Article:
Jacobsen v. Katzer, No. 06-1905, 2007 WL 2358628 (N.D. Cal. August 17, 2007).
Plaintiff Jacobsen wrote some decoder definition files and made them available under an open source license used by the Java Model Railroad Interface Project. This open source license granted broad rights to members of the general public to do certain things with the software, including
— the right to distribute and create derivative works from the software, provided that the licensee give proper credit to the JMRI Project original creators.
– the right to make or give away verbatim copies of the source form without restriction provided that the licensee duplicate all of the original copyright notices and associated disclaimers.
– the right to distribute the copyrighted work “in a more-or-less customary fashion, plus [have] the right to make reasonable modifications.”
– the right to “distribute [the material] in aggregate with other (possibly commercial) programs as part of a larger (possibly commercial) software distribution provided that [the licensee] not advertise [the material] as a product of [the licensee’s] own.”
Jacobsen sued defendant Katzer for copyright infringement, claiming that without permission or consent, Jacobson made copies of the software, distributed copies to the public, or created derivative works. He also moved for a preliminary injunction. The court denied the motion.
The opinion explains the distinction between causes of action for infringement on one hand, and and breach of contract on the other, when a licensee violates some term of the agreement. In general, the court observed, a non-exclusive license, like the one in this case, is a waiver of the right to sue for infringement. So long as the licensee’s use of the work is within the scope of the license (say, only to distribute and not make copies), any other violation of a condition of the agreement, (like providing attribution), would allow only for a breach of contract action.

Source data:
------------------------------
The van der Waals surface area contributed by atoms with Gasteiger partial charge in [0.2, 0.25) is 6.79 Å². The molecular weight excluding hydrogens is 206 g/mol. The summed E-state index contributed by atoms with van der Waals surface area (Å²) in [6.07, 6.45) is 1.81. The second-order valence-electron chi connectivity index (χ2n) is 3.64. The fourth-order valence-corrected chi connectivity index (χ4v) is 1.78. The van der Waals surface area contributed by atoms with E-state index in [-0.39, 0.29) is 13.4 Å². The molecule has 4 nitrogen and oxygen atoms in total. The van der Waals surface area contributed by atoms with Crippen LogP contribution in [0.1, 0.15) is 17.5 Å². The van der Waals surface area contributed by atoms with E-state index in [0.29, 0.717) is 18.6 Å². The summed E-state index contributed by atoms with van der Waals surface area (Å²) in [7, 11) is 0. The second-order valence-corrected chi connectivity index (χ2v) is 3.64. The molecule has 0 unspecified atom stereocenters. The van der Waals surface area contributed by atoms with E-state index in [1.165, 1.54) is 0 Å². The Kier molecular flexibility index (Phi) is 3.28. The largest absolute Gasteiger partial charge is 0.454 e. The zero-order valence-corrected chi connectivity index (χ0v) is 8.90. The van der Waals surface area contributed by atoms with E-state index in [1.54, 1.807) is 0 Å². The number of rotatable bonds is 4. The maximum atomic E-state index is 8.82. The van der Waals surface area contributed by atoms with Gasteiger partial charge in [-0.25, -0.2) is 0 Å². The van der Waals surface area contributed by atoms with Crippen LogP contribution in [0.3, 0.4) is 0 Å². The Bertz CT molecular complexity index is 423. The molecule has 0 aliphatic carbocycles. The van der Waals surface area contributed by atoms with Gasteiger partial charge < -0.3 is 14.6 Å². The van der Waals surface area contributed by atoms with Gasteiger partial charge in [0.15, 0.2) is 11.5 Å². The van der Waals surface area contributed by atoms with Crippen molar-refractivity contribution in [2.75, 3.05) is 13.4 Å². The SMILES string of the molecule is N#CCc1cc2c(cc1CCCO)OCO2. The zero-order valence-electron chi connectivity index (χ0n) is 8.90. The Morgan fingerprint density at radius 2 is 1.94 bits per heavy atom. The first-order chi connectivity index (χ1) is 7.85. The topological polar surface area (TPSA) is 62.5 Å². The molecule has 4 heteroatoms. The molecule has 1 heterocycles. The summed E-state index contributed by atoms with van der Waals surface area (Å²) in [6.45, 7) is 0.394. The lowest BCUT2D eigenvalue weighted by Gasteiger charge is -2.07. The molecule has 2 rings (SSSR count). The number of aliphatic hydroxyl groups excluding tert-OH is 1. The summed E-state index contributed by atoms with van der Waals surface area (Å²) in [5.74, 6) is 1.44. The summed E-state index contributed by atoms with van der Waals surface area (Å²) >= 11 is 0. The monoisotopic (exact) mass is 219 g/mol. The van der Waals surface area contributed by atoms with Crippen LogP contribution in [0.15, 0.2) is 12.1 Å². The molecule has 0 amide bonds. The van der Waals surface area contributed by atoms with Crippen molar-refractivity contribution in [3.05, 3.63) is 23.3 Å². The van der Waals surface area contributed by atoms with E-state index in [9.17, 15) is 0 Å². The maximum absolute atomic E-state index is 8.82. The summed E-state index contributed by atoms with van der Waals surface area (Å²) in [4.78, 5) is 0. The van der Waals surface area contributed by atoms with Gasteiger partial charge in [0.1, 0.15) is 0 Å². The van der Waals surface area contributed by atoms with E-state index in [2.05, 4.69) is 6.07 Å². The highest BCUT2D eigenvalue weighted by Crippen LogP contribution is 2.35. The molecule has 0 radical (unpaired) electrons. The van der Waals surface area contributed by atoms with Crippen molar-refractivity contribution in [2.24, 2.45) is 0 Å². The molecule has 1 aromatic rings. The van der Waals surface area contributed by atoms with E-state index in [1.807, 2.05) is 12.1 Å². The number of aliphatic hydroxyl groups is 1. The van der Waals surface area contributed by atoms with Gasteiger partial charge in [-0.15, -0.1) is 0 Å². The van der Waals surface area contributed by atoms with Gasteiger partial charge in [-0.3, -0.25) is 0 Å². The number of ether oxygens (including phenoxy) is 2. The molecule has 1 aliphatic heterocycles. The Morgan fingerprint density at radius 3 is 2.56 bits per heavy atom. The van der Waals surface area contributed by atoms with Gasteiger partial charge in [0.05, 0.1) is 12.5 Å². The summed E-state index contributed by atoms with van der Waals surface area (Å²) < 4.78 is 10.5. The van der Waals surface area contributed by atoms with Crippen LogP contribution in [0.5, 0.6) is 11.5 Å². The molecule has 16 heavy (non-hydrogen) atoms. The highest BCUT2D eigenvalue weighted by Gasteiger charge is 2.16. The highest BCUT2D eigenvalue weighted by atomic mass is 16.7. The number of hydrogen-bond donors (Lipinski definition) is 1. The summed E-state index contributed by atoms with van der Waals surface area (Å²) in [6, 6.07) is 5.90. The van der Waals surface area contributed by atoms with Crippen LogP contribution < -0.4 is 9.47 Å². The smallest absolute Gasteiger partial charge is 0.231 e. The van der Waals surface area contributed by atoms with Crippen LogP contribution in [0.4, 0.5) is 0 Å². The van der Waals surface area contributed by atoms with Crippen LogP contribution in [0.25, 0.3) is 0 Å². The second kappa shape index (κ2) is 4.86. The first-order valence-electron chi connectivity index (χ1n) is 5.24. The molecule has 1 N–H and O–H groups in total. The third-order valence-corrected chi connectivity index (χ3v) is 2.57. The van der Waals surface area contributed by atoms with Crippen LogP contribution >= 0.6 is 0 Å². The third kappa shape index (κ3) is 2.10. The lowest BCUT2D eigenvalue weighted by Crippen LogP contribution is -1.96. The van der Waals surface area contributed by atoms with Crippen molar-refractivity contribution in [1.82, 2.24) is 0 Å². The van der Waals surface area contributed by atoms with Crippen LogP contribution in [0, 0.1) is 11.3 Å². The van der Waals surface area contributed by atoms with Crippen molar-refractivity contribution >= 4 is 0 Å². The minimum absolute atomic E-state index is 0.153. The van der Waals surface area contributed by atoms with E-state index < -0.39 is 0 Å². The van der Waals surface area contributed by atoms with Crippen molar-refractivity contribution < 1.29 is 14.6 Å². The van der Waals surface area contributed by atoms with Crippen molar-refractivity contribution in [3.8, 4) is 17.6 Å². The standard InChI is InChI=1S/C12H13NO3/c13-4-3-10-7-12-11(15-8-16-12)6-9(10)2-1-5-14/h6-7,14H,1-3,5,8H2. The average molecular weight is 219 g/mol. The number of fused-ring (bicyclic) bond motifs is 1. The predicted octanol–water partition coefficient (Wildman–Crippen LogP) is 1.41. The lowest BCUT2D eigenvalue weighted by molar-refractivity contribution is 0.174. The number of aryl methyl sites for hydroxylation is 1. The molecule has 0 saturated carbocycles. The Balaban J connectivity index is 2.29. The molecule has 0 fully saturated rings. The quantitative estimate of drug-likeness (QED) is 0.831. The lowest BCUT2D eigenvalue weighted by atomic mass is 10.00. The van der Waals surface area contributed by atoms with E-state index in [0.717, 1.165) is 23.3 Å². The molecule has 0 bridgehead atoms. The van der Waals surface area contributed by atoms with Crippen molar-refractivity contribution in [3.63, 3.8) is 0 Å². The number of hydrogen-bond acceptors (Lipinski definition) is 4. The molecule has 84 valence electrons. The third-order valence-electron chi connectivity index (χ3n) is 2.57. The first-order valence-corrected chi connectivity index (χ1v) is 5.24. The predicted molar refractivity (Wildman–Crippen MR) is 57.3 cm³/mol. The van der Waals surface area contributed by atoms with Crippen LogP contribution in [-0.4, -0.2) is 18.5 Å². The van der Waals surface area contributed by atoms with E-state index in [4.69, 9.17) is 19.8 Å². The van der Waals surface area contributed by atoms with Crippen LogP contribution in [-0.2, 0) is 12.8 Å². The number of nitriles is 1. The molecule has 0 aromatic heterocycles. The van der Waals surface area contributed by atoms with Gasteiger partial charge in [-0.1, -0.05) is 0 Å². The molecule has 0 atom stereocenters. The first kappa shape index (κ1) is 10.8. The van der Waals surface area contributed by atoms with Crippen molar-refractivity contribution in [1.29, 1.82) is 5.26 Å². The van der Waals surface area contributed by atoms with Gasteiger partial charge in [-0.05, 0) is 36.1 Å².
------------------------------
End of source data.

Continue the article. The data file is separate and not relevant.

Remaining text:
In this case, the court looked to the open source license at issue and found that
[T]he scope of the nonexclusive license is, therefore, intentionally broad. The condition that the user insert a prominent notice of attribution does not limit the scope of the license. Rather, Defendants’ alleged violation of the conditions of the license may have constituted a breach of the nonexclusive license, but does not create liability for copyright infringement where it would not otherwise exist.
Accordingly, the Court found that Jacobsen’s claim properly sounded in contract and therefore had not met his burden of demonstrating likelihood of success on the merit of his copyright claim.
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